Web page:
The U.S. Supreme Court has decided to uphold California’s ban on foie gras. Foie gras, which means “fatty liver” in French, is a food item created from enlarged duck livers. The livers are harvested from ducks who have had their livers enlarged through a process of force-feeding corn to the ducks. The practice has outraged animal rights activists for decades because of its cruelty.
In 2004, California passed legislation to outlaw foie gras, but it was not until recently, in 2012, that the law went into effect. The law was later challenged by a group of foie gras producers and restaurants; however, in August 2013, the 9th U.S. Circuit Court of Appeals upheld the legislation in spite of their efforts. Now, the U.S. Supreme Court has rejected any further appeals regarding the case.
Activists Say Foie Gras Is Cruel and Inhumane
California’s foie gras legislation outlaws any products made through the force-feeding of a bird for the express purpose of enlarging its liver to an abnormal size. Animal rights groups claim that the process is painful for the birds, inhumane and gruesome.
Restaurants that serve foie gras and those who run force-feeding operations say that California’s law is a violation of the Commerce Clause of the U.S. Constitution. The Commerce Clause is intended to prevent individual states from interfering with state-to-state commerce. Nevertheless, those arguments failed to hold water with the 9th U.S. Circuit Court of Appeals, which decided that California has the right to ban the production of the delicacy.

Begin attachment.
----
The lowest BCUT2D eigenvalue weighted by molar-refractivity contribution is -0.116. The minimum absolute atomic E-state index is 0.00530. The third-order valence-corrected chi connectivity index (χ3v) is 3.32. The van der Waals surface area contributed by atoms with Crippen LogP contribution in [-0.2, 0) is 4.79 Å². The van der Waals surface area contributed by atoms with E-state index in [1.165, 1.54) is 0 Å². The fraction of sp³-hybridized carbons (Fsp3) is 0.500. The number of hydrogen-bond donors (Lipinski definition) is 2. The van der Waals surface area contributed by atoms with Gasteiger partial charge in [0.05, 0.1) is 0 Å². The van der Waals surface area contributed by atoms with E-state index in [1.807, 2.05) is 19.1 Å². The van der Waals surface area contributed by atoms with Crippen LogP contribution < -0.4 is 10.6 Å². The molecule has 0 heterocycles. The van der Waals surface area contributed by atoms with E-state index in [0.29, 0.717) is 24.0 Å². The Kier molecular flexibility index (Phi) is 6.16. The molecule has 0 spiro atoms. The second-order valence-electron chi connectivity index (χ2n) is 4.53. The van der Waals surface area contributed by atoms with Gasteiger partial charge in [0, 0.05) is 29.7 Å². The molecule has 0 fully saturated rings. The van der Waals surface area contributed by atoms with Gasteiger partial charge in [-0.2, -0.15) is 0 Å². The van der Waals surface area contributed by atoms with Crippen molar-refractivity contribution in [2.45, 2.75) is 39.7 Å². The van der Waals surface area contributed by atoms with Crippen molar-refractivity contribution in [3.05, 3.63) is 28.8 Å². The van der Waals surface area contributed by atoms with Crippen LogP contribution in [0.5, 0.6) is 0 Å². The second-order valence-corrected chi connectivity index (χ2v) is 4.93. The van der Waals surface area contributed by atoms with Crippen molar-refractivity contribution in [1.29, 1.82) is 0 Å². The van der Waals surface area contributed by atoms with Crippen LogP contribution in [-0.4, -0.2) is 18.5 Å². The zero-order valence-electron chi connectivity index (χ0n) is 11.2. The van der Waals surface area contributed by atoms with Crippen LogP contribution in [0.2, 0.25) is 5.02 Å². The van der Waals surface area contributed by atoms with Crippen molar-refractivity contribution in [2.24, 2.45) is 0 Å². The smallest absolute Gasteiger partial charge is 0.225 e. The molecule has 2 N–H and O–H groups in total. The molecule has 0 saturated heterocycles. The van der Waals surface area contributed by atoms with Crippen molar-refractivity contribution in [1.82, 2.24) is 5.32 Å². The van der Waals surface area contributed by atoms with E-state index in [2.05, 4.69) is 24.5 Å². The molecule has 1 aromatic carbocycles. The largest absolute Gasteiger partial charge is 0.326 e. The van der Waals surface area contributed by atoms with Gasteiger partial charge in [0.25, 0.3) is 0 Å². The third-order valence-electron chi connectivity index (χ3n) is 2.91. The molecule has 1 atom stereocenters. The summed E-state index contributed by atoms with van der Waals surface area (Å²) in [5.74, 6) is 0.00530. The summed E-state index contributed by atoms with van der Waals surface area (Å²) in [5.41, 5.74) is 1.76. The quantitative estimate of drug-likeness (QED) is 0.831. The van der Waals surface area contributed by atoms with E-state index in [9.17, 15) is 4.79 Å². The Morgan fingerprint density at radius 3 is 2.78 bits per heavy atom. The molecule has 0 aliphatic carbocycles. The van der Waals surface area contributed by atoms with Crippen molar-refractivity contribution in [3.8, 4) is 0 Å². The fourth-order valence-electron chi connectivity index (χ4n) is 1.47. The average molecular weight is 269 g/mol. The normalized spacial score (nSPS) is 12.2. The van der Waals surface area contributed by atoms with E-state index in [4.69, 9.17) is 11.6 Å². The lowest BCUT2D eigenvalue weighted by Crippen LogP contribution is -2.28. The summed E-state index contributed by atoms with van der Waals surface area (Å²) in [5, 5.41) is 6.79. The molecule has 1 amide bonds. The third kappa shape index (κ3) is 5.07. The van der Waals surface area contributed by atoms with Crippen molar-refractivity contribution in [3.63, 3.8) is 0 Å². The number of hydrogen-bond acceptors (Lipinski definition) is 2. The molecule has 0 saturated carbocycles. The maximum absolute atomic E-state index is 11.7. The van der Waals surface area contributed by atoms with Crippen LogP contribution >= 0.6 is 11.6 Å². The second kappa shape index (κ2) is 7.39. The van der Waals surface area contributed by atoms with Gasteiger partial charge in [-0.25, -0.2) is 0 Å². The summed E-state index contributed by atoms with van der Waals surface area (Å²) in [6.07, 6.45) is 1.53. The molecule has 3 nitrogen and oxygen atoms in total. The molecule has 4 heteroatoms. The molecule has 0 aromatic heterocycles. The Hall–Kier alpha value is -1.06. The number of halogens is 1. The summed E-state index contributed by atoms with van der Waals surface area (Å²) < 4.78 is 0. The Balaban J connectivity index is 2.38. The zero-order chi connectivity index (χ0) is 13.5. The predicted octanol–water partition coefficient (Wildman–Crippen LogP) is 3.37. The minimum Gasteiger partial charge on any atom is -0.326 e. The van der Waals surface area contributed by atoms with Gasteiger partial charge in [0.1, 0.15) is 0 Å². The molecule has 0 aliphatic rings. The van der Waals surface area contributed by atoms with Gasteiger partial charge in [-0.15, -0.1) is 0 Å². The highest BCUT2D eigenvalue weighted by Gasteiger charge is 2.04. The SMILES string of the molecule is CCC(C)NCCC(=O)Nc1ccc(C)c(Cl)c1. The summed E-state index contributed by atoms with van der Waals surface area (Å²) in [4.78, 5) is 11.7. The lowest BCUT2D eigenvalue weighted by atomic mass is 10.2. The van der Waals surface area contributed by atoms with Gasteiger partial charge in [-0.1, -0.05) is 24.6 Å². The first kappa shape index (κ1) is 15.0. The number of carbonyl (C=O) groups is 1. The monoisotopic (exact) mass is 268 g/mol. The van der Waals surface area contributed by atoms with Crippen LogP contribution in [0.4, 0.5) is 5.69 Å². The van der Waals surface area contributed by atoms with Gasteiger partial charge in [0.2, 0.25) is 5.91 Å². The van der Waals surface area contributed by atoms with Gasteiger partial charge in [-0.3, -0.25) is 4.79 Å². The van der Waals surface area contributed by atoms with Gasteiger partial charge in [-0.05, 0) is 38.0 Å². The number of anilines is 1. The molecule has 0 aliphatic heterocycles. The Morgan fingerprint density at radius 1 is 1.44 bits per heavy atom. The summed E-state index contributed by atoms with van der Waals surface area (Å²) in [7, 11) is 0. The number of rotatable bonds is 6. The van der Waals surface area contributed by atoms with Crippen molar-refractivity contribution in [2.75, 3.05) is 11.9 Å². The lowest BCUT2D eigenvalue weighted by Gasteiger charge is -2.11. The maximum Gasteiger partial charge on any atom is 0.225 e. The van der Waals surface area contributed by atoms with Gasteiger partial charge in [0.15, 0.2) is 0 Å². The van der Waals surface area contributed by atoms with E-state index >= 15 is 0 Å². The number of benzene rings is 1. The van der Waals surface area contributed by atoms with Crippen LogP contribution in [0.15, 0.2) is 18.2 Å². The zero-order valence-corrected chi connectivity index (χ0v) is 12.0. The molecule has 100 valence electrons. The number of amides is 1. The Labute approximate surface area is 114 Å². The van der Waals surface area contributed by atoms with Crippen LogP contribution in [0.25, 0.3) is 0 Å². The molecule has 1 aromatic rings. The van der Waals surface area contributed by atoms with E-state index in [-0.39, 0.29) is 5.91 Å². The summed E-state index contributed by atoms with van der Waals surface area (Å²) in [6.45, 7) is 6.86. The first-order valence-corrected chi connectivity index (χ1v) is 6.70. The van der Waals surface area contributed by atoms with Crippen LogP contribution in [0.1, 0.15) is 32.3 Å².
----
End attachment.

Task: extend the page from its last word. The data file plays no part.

New Laws Can Negatively Affect Businesses
Prior to a new law being passed, lawmakers will consider any ill-effects that the law could have on currently operating businesses. For example, if a new piece of legislation outlaws a particular product, like throw-away plastic grocery bags, then manufacturers of the product (and subsidiary businesses that sell and/or use that product) will be harmed. If lawmakers pass the legislation in spite of the negative economic effects, there will typically be "blow-back" from industries that rely on the product, as they try to assert legal arguments and appeals in court to challenge the law's authenticity. That is what happened in this case, but restaurants and foie gras manufacturers were unsuccessful in their attempts.
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